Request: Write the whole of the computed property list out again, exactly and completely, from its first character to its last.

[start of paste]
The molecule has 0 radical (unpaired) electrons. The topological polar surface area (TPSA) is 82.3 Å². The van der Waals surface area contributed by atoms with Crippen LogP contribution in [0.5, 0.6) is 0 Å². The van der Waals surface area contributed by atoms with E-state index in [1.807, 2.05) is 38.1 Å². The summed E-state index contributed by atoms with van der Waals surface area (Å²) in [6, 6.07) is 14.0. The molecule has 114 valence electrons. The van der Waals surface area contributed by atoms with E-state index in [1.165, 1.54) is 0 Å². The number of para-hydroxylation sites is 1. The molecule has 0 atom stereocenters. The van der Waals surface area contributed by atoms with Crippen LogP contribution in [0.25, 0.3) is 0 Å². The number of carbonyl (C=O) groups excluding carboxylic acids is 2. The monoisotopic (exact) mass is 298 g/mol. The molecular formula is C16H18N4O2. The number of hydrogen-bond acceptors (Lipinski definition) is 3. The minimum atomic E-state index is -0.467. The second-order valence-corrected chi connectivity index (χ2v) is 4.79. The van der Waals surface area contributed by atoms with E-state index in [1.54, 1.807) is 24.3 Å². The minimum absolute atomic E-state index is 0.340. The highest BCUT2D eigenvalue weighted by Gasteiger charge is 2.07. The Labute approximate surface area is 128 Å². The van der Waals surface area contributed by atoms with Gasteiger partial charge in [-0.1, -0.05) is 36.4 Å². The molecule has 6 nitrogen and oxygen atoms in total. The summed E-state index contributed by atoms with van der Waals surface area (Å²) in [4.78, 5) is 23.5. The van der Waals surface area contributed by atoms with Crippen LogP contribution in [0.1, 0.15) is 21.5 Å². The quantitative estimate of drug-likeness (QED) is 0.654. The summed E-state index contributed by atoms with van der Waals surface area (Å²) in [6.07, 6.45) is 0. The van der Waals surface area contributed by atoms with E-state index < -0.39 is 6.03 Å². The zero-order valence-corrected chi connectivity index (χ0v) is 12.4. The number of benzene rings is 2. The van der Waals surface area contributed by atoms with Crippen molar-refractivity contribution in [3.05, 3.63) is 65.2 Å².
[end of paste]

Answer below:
The molecule has 0 radical (unpaired) electrons. The topological polar surface area (TPSA) is 82.3 Å². The van der Waals surface area contributed by atoms with Crippen LogP contribution in [0.5, 0.6) is 0 Å². The van der Waals surface area contributed by atoms with E-state index in [1.807, 2.05) is 38.1 Å². The summed E-state index contributed by atoms with van der Waals surface area (Å²) in [6, 6.07) is 14.0. The molecule has 114 valence electrons. The van der Waals surface area contributed by atoms with E-state index in [1.165, 1.54) is 0 Å². The number of para-hydroxylation sites is 1. The molecule has 0 atom stereocenters. The van der Waals surface area contributed by atoms with Crippen LogP contribution in [0.25, 0.3) is 0 Å². The number of carbonyl (C=O) groups excluding carboxylic acids is 2. The monoisotopic (exact) mass is 298 g/mol. The molecular formula is C16H18N4O2. The number of hydrogen-bond acceptors (Lipinski definition) is 3. The minimum atomic E-state index is -0.467. The second-order valence-corrected chi connectivity index (χ2v) is 4.79. The van der Waals surface area contributed by atoms with E-state index in [1.54, 1.807) is 24.3 Å². The minimum absolute atomic E-state index is 0.340. The highest BCUT2D eigenvalue weighted by Gasteiger charge is 2.07. The Labute approximate surface area is 128 Å². The van der Waals surface area contributed by atoms with Gasteiger partial charge in [-0.1, -0.05) is 36.4 Å². The molecule has 6 nitrogen and oxygen atoms in total. The summed E-state index contributed by atoms with van der Waals surface area (Å²) in [4.78, 5) is 23.5. The van der Waals surface area contributed by atoms with Crippen LogP contribution in [0.1, 0.15) is 21.5 Å². The quantitative estimate of drug-likeness (QED) is 0.654. The summed E-state index contributed by atoms with van der Waals surface area (Å²) in [6.07, 6.45) is 0. The van der Waals surface area contributed by atoms with E-state index < -0.39 is 6.03 Å². The zero-order valence-corrected chi connectivity index (χ0v) is 12.4. The number of benzene rings is 2. The van der Waals surface area contributed by atoms with Crippen molar-refractivity contribution in [3.05, 3.63) is 65.2 Å².